Yahoo closes Beijing research center, 300 job losses expected
Yahoo Inc is set to completely exit from China this year, after the United States-based technology giant said it was shutting its research and development center in Beijing.
The company's decision to end its only physical presence in the Chinese mainland could eliminate as many as 300 jobs, industry sources said on Thursday. Yahoo, however, declined to specify the actual number of jobs that would be made redundant.
"We are constantly making changes to align resources, and to foster better collaboration and innovation across our business. Today (Wednesday) we informed our employees based in Beijing that we will be closing our office there," a statement said.
The workers, mostly engineers, will be relieved from their posts by the end of this month, according to The South China Morning Post.
Richard Kramer, the London-based managing director of Arete Research, an equity research firm, said: "The mainland has not been a major part of Yahoo's strategy for many years, even though the company has good legacy businesses in Hong Kong and Taiwan".
The company's announcement, however, did not surprise most industry experts, as they feel that company has been under increasing pressure from shareholders to reduce costs and improve profits.
Yahoo's other two R&D facilities, one located in its headquarters in California and the other in Bengaluru, India, have also been affected by job cuts in recent months.
Neil Shah, research director at market research firm Counterpoint, said: "The writing was very much on the wall. Since the end of 2013, Yahoo had started scaling down its services in the Chinese mainland and it was about time to reduce the unwanted resources not contributing to any revenues."
This year has been tough for foreign technology companies operating in the Chinese mainland as they face increasing competition from stronger local firms. In February, Microsoft announced that it would close two factories and lay off around 9,000 workers. Also in February, social gaming company Zynga decided to close its studio in Beijing.
Underperforming search business vis-a-vis local firms like Baidu, as well as overall corporate streamlining of operations to close down unprofitable centers, are some of the reasons why Yahoo has decided to close the Beijing office, said Shah from Counterpoint.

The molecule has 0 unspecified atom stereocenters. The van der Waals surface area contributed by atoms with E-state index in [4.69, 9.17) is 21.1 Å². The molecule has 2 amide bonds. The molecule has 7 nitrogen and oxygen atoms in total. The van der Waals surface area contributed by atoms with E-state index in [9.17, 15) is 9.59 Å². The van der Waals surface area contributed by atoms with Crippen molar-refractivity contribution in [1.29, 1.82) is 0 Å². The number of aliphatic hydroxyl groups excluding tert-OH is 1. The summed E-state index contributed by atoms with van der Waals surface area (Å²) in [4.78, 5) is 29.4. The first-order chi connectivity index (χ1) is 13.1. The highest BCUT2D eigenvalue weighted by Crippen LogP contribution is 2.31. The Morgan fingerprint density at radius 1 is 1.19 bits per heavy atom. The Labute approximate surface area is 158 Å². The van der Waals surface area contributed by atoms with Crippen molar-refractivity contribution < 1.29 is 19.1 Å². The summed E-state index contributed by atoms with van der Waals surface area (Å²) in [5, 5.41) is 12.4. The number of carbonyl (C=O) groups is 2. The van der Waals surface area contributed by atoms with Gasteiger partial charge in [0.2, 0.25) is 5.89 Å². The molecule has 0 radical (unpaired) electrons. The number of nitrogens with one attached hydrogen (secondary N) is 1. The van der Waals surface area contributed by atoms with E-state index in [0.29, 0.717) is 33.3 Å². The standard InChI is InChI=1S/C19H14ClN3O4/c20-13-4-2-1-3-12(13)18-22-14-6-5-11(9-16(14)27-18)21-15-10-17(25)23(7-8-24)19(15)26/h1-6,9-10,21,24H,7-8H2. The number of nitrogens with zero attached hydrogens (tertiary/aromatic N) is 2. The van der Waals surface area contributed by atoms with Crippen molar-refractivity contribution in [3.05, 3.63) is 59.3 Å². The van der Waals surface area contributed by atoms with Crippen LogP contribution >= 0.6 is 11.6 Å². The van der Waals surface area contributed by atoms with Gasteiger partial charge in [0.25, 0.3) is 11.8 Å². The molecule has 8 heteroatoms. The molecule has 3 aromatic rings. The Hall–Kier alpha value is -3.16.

Will Tao, an analyst at consulting firm iResearch, said: 'The salary of Chinese developers is now higher than their Indian counterparts. Therefore, it was just a matter of time for it to happen."
Yahoo's decision to shut the office in Beijing could mean that the company is planning to leave the country for good.
"It will be difficult for Yahoo to make a comeback in China once the operations are scaled down to this extent. Even if it develops a new strategy, it will take almost a decade to even reach 5 or 10 percent share in the Internet space," said Shah.
In 2013, Yahoo shut down its mail service and Web portal in China and transferred its customers' accounts to Alibaba Group's Alimail. The R&D facility, founded in 2009, was the only remaining company office in the Chinese mainland.
The center mainly focused on advertising, cloud computing and other personal Internet tools and technologies.
Laid off, but it won't be for long
Engineers who are being laid off by Yahoo Inc are already being courted by talent-starved Internet companies in China.
Big names such as Baidu Inc and JD.com Inc and small startups have sent out feelers to some of the engineers from Yahoo's soon-to-be-closed Beijing research and development center. In response, lagou.com, a website that matches employees and employers in the burgeoning domestic Internet sector, has already arranged face-to-face meetings.
More than 20 companies and about 30 Yahoo employees showed up to a quickly arranged job fair in Beijing.
Ma Delong, chief executive officer of lagou.com, said it is safe to say that the 200 or so people from Yahoo's Beijing R&D center will not satisfy the demand of Chinese Internet employers.
"Yahoo's reputation attracts these would-be employers. And the booming development of the nation's Internet companies and the wave of Internet entrepreneurship here have created the thirst for Internet talent."
He said that the number of university graduates in Internet-related majors is far short of demand. "The data from our site showed that in some hot areas of expertise, there are two to three openings per employee," he said.
The number of people who work in the Internet sector is expected to double to 10 million in the next three years as e-commerce booms and transforms traditional companies, Ma said.（英文文本 via ChinaDaily）
重点解析 Key Phrases/Words
1. exit from 从…退出，从…离开
2. redundant adj. 多余的,（因人员过剩）被解雇的，失业的
3. for good 永远
4. be laid off 被解雇
5. feeler n. （昆虫的）触须，对他人观点或反应的试探
6. burgeoning adj. 迅速成长的，迅速发展的